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From Wikipedia, the free encyclopedia

Jane Greer
JaneGreer.jpg
Greer in the 1940s
Born
Bettejane Greer

(1924-09-09)September 9, 1924
DiedAugust 24, 2001(2001-08-24) (aged 76)
Resting placeWestwood Memorial Park
OccupationActress
Years active1945–1996
Spouse(s)
(m. 1943; div. 1944)

(m. 1947; div. 1963)
Partner(s)Frank London (1963–2001; his death)
Children3, including Lawrence Lasker

Jane Greer (born Bettejane Greer; September 9, 1924 – August 24, 2001) was an American film and television actress best known for her role as femme fatale Kathie Moffat in the 1947 film noir Out of the Past.

Early life

Greer was born in Washington, DC, the daughter of Charles Durell McClellan Greer, Jr., and his wife, Bettie.[1] In 1940, at age 15, Greer suffered from a facial palsy, which paralyzed the left side of her face. She recovered, but the condition may have contributed to her "patented look" and "a calm, quizzical gaze and an enigmatic expression that would later lead RKO to promote her as 'The Woman with the Mona Lisa smile'."[2] She claimed that the facial exercises used to overcome the paralysis taught her the importance of facial expression in conveying human emotion.[3]

On December 4, 1945, Greer had her name legally changed to Jane Greer by a court in Los Angeles. She said of her previous name: "Mine is a sissy name. It's too bo-peepish, ingenueish, for the type of role I've been playing. It's like Mary Lou or Mary Ann."[4]

Career

Music

A beauty-contest winner and professional model from her teens, Greer began her show-business career as a big-band singer. She sang in Washington, DC, with the orchestra of Enric Madriguera.[5] She "sang phonetically in Spanish" with the group.[6]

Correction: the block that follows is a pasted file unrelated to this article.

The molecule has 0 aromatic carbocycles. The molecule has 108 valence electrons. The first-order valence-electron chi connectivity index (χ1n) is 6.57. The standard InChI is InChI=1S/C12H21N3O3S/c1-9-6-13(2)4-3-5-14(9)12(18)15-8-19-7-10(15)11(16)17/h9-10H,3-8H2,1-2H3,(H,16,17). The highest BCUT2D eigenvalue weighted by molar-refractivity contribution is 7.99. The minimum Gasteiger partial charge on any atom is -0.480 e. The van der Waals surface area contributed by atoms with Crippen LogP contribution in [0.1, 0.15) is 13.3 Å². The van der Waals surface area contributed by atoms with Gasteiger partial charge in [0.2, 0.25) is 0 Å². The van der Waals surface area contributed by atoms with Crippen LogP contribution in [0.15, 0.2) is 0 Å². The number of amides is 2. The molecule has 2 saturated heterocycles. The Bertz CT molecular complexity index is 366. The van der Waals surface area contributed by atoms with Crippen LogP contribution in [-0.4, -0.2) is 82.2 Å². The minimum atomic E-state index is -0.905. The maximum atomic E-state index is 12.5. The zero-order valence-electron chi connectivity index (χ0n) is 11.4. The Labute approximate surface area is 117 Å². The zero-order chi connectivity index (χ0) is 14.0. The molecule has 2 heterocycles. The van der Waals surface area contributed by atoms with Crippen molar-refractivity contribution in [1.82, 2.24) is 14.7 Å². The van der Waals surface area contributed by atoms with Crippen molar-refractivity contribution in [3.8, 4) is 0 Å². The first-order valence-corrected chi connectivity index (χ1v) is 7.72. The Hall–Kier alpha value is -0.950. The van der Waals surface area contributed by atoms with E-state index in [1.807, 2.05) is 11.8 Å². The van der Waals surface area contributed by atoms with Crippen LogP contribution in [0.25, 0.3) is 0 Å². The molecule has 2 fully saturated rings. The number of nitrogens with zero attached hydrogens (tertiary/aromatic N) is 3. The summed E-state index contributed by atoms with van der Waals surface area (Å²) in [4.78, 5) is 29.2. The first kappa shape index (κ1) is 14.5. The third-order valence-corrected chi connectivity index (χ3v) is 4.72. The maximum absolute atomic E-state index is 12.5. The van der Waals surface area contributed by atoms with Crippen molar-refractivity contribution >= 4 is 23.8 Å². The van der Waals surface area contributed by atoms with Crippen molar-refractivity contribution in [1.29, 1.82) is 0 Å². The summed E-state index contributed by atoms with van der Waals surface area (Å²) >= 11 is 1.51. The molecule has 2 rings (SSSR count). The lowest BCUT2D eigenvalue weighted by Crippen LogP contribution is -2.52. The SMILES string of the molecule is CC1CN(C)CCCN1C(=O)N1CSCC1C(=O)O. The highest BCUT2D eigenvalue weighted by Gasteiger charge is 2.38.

Film

Howard Hughes spotted Greer modeling in the June 8, 1942, issue of Life, and sent her to Hollywood to become an actress. Hughes lent her to RKO to star in many films (another source says Greer's husband, Rudy Vallee, "helped her get out of her contract with Hughes and secure another pact with RKO Studios"[6]) including Dick Tracy (1945), Out of the Past (1947), They Won't Believe Me (1947), and the comedy/suspense film The Big Steal (1949), with Out of the Past co-star Robert Mitchum. Hughes refused to let her work for a time; when she finally resumed film acting, she appeared in You're in the Navy Now (1951), The Prisoner of Zenda (1952), Run for the Sun (1956), and Man of a Thousand Faces (1957). In 1984, she was cast in Against All Odds, a remake of Out of the Past, as the mother of the character she had played in 1947. In 1952, Greer obtained a release from her contract with Metro-Goldwyn-Mayer Studios. She said, "When there is a good role at MGM, the producers want Lana or Ava. There is no chance for another actress to develop into important stardom at the studio".[7]

Television

Greer's noteworthy roles in television included guest appearances on episodes of numerous shows over the decades, such as Alfred Hitchcock Presents, Bonanza, Quincy, M.E., Murder, She Wrote, and a 1975 role with Peter Falk and Robert Vaughn in an episode of Columbo titled Troubled Waters. She even got to make fun of Out of the Past in a parody with Robert Mitchum on TV's Saturday Night Live in 1987. Greer joined the casts of Falcon Crest in 1984 and Twin Peaks in 1990 in recurring roles until her retirement in 1996.